WHEN deciding what to write in these columns, I do have the feeling that Dad is guiding me, and when I delve into his archives from exactly 40 years ago, I always find topics that directly relate to my life now, which makes writing them such a pleasure.

After I’d finished last week’s piece featuring swans, I saw something that I’d never seen before, which was a lone swan flying high across the A1 as I headed north towards Darlington.

I pointed it out to my son who was with me, just to be sure my eyes weren’t deceiving me, and yes, its long outstretched white neck was unmistakable. I don’t know if this is a rare sight, but I have certainly never seen a swan flying at such a height before, and so decided it was perhaps a sign of Dad’s approval of what I’ve written so far.

One of my favourite recent memories involving my dad was when we celebrated his 80th birthday at the Durham Ox pub in Crayke last year, and when we went again with my mum to celebrate her 80th in March this year.

It was just five weeks before Dad died but, thankfully, we were blissfully unaware that it would be the last family celebration with him, as apart from backache and a poor appetite, there were few other signs of how ill he actually was.

Back in 1977, Dad’s July 19th column explained where the name Durham Ox came from. It is not an uncommon name for a pub in the north, with establishments in Northallerton, Bishop Auckland, and Beverley, as well as further afield. As Dad explained, the Durham Ox was a famous castrated bull bred in 1796 by Darlington shorthorn pioneer Charles Colling.

It was originally called the Ketton Ox, as Mr Colling lived at Ketton Hall near Brafferton, but it was changed by subsequent owner Mr John Day (although I can’t find references as to why, as he was from Lincoln).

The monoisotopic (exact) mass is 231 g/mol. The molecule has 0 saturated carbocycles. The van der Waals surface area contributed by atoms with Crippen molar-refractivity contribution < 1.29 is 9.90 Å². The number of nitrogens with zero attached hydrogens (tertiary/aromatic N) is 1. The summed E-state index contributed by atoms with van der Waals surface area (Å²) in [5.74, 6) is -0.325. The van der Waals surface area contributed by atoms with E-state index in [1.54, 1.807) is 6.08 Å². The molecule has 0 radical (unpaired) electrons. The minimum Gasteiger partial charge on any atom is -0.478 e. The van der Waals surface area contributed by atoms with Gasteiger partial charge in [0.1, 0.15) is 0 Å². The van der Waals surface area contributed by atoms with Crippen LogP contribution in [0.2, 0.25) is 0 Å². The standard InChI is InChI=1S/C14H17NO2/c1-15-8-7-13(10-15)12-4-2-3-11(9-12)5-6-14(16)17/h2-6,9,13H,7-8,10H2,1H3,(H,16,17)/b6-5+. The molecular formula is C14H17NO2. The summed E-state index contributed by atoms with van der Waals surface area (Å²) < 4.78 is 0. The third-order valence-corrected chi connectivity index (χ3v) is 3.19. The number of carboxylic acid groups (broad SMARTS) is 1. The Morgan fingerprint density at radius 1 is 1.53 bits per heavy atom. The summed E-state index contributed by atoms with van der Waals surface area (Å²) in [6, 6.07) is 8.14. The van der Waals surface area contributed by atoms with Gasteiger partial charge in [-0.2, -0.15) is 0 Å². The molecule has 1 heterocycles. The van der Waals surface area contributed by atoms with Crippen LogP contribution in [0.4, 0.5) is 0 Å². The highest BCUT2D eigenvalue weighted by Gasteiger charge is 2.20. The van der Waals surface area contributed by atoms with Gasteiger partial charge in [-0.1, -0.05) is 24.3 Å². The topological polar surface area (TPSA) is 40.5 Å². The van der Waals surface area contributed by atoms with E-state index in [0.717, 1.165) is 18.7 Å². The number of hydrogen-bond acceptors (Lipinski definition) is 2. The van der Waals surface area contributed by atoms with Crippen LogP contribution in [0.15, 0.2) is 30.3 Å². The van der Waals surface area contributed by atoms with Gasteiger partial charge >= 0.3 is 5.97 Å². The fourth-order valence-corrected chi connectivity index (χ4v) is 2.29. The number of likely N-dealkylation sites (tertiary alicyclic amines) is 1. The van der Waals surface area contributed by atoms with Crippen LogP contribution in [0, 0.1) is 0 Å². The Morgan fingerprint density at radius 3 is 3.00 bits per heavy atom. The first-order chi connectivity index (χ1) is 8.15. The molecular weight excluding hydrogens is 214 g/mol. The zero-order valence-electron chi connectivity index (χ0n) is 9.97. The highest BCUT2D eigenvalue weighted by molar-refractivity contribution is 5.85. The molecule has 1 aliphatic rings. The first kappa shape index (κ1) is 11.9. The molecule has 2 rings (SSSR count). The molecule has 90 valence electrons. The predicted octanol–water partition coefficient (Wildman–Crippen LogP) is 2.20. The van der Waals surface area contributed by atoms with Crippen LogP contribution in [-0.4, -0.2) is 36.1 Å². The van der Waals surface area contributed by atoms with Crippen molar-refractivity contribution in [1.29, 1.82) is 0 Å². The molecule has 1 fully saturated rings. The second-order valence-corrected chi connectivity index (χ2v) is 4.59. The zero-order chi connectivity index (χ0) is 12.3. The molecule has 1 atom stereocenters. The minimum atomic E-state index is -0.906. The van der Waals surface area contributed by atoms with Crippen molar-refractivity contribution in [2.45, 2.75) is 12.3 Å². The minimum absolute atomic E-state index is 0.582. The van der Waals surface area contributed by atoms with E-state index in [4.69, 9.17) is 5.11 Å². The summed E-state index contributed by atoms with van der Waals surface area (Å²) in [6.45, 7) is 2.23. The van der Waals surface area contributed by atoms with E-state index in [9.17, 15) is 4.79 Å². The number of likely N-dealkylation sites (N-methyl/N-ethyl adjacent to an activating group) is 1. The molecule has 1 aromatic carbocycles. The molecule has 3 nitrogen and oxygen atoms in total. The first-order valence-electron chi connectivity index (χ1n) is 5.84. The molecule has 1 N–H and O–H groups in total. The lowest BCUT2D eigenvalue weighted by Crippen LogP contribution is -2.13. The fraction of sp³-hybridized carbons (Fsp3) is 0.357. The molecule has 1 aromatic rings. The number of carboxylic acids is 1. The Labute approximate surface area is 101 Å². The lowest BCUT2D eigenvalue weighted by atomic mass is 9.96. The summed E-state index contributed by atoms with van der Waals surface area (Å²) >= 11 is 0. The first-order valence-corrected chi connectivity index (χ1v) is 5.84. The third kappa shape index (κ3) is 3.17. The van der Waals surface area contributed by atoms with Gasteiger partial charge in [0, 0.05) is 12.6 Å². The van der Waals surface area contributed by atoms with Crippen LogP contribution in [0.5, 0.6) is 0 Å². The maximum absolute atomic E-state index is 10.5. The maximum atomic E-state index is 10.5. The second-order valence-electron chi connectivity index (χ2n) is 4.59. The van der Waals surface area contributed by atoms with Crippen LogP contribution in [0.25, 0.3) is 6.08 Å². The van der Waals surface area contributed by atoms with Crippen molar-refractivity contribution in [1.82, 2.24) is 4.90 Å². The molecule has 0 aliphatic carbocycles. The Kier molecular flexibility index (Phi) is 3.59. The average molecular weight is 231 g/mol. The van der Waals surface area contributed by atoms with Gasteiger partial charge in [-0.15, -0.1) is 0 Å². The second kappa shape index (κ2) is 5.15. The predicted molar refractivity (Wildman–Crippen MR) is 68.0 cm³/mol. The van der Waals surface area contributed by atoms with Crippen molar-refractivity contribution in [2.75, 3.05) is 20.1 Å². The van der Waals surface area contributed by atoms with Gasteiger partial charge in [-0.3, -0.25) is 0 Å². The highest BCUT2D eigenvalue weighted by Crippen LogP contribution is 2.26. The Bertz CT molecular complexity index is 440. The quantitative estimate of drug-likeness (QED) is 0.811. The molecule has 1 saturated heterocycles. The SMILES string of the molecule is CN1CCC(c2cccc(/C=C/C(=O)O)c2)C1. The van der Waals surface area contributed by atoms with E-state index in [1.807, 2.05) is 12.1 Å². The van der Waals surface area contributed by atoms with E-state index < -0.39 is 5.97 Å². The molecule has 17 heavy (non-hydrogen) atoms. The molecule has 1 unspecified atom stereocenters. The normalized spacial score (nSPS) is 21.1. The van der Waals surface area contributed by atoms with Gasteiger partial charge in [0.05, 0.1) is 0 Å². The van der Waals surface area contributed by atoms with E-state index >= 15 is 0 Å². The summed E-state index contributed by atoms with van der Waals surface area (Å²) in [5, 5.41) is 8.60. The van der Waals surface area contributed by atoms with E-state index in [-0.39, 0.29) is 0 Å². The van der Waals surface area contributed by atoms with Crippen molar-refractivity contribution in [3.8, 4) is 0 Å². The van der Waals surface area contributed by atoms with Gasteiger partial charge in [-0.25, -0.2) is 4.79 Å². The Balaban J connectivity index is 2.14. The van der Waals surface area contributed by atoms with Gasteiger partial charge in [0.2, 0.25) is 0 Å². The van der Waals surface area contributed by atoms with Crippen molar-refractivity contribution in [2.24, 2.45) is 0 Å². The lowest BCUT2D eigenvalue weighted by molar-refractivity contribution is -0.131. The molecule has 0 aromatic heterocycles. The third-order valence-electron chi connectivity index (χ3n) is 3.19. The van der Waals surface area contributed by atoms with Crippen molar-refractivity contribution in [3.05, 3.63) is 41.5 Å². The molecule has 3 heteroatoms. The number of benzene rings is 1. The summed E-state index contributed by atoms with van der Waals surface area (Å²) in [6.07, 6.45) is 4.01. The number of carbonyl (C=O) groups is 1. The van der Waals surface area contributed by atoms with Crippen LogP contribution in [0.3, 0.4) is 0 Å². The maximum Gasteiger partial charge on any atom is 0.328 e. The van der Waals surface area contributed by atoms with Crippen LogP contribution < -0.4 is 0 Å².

By its fifth birthday, the impressive size of the bull was generating such interest that he was bought from Mr Colling for exhibiting by a Mr Bulmer of Bedale, then quickly sold on to Mr Day for the then enormous sum of £240 (more than £14,000 in today’s money).

Mr Day recognised the bull’s fascination value, and embarked on a six-year tour, travelling all over the country with him on a specially-built cart.

By 1801, the Durham Ox reportedly weighed 216 stones, but he wasn’t just admired for his size. He was also a particularly fine specimen, with a long straight back, desirable markings and a small pretty head. His temperament was also that of a domestic pet, rather than a wild bull, and he drew large crowds of curious spectators, all willing to pay a price to see this marvellous beast. He was on show for a year in London where they were willing to part with up to £100 for a ticket.

The animal inspired national headlines and the potters of Staffordshire were so enthused that they created a set of blue and white china featuring the bull which proved very popular. Not surprising, then, that the enterprising Mr Day turned down offers of up to £2,000 to sell him.

Unfortunately, the lovely ox met a sad end in February 1807 when he slipped descending from the cart and injured his hip. He didn’t recover, and had to be destroyed.

Incidentally, in 2016, the five most popular pub names were listed as The Red Lion, The Crown, The Royal Oak, The White Hart and The Plough.